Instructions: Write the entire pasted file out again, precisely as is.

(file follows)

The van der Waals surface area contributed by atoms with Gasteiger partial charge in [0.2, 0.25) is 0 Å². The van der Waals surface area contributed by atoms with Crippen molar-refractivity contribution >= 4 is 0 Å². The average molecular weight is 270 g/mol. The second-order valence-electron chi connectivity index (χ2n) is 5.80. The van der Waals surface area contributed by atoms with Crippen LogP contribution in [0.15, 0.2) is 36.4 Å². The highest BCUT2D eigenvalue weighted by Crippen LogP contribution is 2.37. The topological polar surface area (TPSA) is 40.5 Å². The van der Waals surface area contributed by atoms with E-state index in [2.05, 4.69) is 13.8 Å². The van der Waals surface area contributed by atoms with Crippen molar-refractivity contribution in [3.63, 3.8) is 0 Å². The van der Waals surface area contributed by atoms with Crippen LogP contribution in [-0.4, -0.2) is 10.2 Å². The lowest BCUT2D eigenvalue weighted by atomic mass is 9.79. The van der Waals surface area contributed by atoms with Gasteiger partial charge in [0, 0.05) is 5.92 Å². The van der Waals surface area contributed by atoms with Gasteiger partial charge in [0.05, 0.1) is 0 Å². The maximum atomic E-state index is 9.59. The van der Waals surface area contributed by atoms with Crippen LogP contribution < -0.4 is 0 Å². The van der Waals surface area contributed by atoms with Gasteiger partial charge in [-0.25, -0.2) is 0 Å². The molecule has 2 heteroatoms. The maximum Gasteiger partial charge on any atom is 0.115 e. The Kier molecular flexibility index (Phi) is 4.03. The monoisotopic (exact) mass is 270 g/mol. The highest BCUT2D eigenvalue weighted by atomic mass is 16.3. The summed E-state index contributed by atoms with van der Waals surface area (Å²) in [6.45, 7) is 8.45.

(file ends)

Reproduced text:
The van der Waals surface area contributed by atoms with Gasteiger partial charge in [0.2, 0.25) is 0 Å². The van der Waals surface area contributed by atoms with Crippen molar-refractivity contribution >= 4 is 0 Å². The average molecular weight is 270 g/mol. The second-order valence-electron chi connectivity index (χ2n) is 5.80. The van der Waals surface area contributed by atoms with Crippen LogP contribution in [0.15, 0.2) is 36.4 Å². The highest BCUT2D eigenvalue weighted by Crippen LogP contribution is 2.37. The topological polar surface area (TPSA) is 40.5 Å². The van der Waals surface area contributed by atoms with E-state index in [2.05, 4.69) is 13.8 Å². The van der Waals surface area contributed by atoms with Crippen molar-refractivity contribution in [3.63, 3.8) is 0 Å². The van der Waals surface area contributed by atoms with Crippen LogP contribution in [-0.4, -0.2) is 10.2 Å². The lowest BCUT2D eigenvalue weighted by atomic mass is 9.79. The van der Waals surface area contributed by atoms with Gasteiger partial charge in [0, 0.05) is 5.92 Å². The van der Waals surface area contributed by atoms with Gasteiger partial charge in [0.05, 0.1) is 0 Å². The maximum atomic E-state index is 9.59. The van der Waals surface area contributed by atoms with Crippen LogP contribution < -0.4 is 0 Å². The van der Waals surface area contributed by atoms with Gasteiger partial charge in [-0.25, -0.2) is 0 Å². The molecule has 2 heteroatoms. The maximum Gasteiger partial charge on any atom is 0.115 e. The Kier molecular flexibility index (Phi) is 4.03. The monoisotopic (exact) mass is 270 g/mol. The highest BCUT2D eigenvalue weighted by atomic mass is 16.3. The summed E-state index contributed by atoms with van der Waals surface area (Å²) in [6.45, 7) is 8.45.